An unusual development did take place during the trial about a piece of evidence. Two months after the crime, on September 11, 1986, Officer Nolen took a statement from Earnie Pye, which stated that Pye had seen Burnett leave the Super Stop just before Pye discovered the body. This evidence, if credible, undoubtedly, would have made the state's case; it would have given the state the probable cause it needed to arrest Burnett. But the state chose not to offer this evidence at the pretrial hearing nor during the trial. The same day this statement was taken by Nolen, Pye wrote a handwritten statement for the deputy prosecuting attorney denying the truth of the statement. Pye was in the county jail at the time, and he said Officer Nolen made him sign the statement by threatening him with more time for his offense. At the pretrial hearing held on January 5, 1987, the state did not ask Officer Nolen about this information. In fact the deputy prosecuting attorney indicated to Nolen at one point not to repeat any hearsay he may have obtained from Pye.
The defense called Officer Nolen as a hostile defense witness, and Nolen testified that Pye told him early that morning before Burnett was picked up that the man leaving the station looked like Burnett. The September statement given to Nolen and the letter from Pye to the deputy prosecuting attorney were offered to impeach Officer Nolen and to show a witness was coerced to say something he did not want to say, and to show there was a pattern that the state was trying to "prove up *313 more of a case than they had at the time." The defense called an auxillary police officer who testified that he was asked to go to the Exxon station and review surveillance tapes from a camera to see if Pye was on the tape. He could not recall if he was asked to view the tapes on July 10 or July 11.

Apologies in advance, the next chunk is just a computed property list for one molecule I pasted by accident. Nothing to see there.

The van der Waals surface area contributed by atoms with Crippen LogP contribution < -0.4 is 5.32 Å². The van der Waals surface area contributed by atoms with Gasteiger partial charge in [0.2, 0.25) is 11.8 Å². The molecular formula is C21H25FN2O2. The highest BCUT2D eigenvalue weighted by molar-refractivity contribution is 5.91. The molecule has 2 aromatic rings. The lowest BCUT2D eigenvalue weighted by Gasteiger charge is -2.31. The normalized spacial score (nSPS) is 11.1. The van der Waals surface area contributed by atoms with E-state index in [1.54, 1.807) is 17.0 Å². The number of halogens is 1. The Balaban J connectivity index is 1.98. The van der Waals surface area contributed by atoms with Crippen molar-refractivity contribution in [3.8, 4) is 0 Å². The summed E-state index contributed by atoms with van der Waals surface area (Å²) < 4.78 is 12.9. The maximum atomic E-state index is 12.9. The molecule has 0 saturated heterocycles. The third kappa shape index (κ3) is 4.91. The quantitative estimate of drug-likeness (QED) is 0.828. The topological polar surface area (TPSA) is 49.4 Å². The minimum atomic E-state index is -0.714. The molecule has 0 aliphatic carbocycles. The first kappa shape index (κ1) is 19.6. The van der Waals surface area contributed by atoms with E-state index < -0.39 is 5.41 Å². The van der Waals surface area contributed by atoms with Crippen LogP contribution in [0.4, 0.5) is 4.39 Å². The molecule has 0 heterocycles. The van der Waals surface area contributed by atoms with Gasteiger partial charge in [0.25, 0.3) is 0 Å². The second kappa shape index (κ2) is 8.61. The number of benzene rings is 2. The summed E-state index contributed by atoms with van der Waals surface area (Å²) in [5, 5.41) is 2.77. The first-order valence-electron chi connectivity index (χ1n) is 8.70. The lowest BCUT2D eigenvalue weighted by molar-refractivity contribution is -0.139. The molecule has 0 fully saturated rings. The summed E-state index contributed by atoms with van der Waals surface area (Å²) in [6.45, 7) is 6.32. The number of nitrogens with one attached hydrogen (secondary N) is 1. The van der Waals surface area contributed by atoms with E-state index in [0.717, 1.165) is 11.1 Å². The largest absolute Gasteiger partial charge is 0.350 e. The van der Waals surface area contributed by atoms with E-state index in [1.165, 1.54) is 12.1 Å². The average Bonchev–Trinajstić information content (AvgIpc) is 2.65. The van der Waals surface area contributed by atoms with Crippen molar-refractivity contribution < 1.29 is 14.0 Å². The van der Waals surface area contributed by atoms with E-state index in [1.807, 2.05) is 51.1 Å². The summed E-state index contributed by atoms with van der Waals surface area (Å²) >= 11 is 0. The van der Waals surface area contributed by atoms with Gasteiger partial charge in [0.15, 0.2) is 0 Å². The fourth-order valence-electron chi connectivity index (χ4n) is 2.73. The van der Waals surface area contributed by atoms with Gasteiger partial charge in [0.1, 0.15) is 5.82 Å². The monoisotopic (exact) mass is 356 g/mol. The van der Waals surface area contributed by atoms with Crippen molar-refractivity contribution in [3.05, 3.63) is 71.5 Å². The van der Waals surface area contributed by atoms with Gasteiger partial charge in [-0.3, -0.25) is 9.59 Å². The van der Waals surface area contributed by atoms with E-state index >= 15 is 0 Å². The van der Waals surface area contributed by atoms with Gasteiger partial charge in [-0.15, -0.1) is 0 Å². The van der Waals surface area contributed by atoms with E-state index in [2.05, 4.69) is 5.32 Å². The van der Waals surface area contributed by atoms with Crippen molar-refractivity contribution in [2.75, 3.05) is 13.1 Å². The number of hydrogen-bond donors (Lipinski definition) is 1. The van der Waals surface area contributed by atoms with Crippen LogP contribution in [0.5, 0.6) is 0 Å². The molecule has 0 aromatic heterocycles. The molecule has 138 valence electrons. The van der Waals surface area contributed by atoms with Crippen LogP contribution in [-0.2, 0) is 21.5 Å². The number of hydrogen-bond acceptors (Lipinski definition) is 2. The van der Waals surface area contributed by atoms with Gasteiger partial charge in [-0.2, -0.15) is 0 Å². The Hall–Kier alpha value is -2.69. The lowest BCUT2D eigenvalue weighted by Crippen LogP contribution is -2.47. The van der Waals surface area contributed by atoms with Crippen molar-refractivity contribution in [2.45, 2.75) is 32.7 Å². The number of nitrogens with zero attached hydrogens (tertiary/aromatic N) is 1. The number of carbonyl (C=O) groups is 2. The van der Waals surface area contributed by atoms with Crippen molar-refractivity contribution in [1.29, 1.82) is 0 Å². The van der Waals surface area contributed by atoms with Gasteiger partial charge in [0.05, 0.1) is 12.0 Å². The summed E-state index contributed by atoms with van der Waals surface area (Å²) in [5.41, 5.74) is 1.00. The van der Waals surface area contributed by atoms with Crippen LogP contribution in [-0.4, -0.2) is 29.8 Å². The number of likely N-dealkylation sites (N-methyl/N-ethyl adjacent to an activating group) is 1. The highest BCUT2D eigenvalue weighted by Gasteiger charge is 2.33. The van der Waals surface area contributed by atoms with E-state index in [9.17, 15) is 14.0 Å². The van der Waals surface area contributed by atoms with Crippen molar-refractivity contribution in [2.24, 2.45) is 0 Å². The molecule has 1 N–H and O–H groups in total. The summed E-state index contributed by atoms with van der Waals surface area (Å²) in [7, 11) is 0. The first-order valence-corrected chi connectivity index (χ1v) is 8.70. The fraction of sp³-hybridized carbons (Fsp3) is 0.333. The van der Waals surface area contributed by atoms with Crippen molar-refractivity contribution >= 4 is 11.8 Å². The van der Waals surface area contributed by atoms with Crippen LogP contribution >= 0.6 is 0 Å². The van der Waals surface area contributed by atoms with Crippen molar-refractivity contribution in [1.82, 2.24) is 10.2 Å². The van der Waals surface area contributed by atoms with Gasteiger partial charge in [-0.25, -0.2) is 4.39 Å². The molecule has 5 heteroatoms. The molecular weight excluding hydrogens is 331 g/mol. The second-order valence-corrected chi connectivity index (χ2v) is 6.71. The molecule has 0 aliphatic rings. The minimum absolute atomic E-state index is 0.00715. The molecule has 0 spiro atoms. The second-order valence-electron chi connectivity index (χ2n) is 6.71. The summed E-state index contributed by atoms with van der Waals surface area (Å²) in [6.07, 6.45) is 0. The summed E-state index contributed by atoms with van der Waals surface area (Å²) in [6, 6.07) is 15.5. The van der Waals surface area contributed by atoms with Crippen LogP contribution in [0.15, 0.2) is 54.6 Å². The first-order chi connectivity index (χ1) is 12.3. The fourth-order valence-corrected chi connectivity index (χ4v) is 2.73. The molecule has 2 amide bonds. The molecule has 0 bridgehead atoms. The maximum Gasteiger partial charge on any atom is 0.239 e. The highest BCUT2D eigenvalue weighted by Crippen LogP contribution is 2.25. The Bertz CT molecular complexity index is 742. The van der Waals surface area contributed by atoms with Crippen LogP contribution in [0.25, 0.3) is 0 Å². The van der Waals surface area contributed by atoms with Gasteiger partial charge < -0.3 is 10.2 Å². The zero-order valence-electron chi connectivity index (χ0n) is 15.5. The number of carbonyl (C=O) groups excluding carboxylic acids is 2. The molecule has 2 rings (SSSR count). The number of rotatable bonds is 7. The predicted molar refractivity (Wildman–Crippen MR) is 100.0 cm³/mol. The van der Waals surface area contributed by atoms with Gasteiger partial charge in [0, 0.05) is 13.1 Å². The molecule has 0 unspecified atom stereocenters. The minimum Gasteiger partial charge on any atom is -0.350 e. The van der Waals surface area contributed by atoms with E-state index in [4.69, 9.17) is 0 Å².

The officer, immediately on the scene, related that Pye and another person came up after the man had run from the Super Stop and that Pye could not have seen the man exit the station.
The state in this case simply failed to prove that the seizure without a warrant was with probable cause and that the detention was lawful under the Fourteenth Amendment. Evidence accumulated during the day did not bolster the state's case nor alter the fact that it had no probable cause to seize, detain, and interrogate Burnett.
We hold the statements and lineup identification were taken in violation of the Fourth and Fourteenth Amendments of the United States Constitution and must be suppressed. Hayes v. Florida, supra.
The lineup was not suggestive in our judgment although Burnett, who is 5' 4", was shorter than any of the other participants. Kuykendall did not say the man was short. She said the man jumping the fence was about the height of her husband who is 5' 11". This discrepancy would go to the weight of her testimony, not the correctness of the lineup. Sergeant Gage testified that the participants were sitting and that he had them stand one at a time so the difference in height would not be noticeable. But Kuykendall testified that the participants were all standing when she saw the lineup. Burnett testified that all the participants were standing the first time they were viewed for identification and that the second time they were all sitting and stood one at a time. Kuykendall testified that the reason she recognized Burnett was because of his slim, pointed face. While the lineup itself was not suggestive, it was the result of the illegal seizure of Burnett and the lineup identification cannot be used as evidence against him. Hayes v. Florida, supra.